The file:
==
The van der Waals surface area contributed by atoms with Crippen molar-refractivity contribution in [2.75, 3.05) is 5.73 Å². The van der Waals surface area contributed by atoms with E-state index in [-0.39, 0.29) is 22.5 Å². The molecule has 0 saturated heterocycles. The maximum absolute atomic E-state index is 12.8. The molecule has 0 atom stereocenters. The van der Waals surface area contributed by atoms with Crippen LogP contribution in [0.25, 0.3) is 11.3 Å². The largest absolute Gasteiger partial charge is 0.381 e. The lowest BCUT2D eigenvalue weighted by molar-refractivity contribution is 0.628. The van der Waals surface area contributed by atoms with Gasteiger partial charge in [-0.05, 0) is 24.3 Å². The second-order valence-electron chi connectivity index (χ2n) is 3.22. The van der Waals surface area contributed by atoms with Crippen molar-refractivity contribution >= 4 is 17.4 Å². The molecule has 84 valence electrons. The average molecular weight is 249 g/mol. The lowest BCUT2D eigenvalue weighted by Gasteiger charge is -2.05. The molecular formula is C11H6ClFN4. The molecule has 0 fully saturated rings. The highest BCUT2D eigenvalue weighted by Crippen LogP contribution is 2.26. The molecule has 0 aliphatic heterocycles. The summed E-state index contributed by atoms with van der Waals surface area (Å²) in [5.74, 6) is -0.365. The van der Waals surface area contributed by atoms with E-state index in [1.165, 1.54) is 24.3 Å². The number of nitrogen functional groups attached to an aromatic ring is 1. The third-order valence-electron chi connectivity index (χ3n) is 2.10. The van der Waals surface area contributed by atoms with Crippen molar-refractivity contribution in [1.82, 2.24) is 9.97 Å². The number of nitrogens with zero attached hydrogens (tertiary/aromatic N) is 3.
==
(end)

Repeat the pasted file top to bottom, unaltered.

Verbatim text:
The van der Waals surface area contributed by atoms with Crippen molar-refractivity contribution in [2.75, 3.05) is 5.73 Å². The van der Waals surface area contributed by atoms with E-state index in [-0.39, 0.29) is 22.5 Å². The molecule has 0 saturated heterocycles. The maximum absolute atomic E-state index is 12.8. The molecule has 0 atom stereocenters. The van der Waals surface area contributed by atoms with Crippen LogP contribution in [0.25, 0.3) is 11.3 Å². The largest absolute Gasteiger partial charge is 0.381 e. The lowest BCUT2D eigenvalue weighted by molar-refractivity contribution is 0.628. The van der Waals surface area contributed by atoms with Gasteiger partial charge in [-0.05, 0) is 24.3 Å². The second-order valence-electron chi connectivity index (χ2n) is 3.22. The van der Waals surface area contributed by atoms with Crippen molar-refractivity contribution >= 4 is 17.4 Å². The molecule has 84 valence electrons. The average molecular weight is 249 g/mol. The lowest BCUT2D eigenvalue weighted by Gasteiger charge is -2.05. The molecular formula is C11H6ClFN4. The molecule has 0 fully saturated rings. The highest BCUT2D eigenvalue weighted by Crippen LogP contribution is 2.26. The molecule has 0 aliphatic heterocycles. The summed E-state index contributed by atoms with van der Waals surface area (Å²) in [5.74, 6) is -0.365. The van der Waals surface area contributed by atoms with E-state index in [1.165, 1.54) is 24.3 Å². The number of nitrogen functional groups attached to an aromatic ring is 1. The third-order valence-electron chi connectivity index (χ3n) is 2.10. The van der Waals surface area contributed by atoms with Crippen molar-refractivity contribution in [1.82, 2.24) is 9.97 Å². The number of nitrogens with zero attached hydrogens (tertiary/aromatic N) is 3.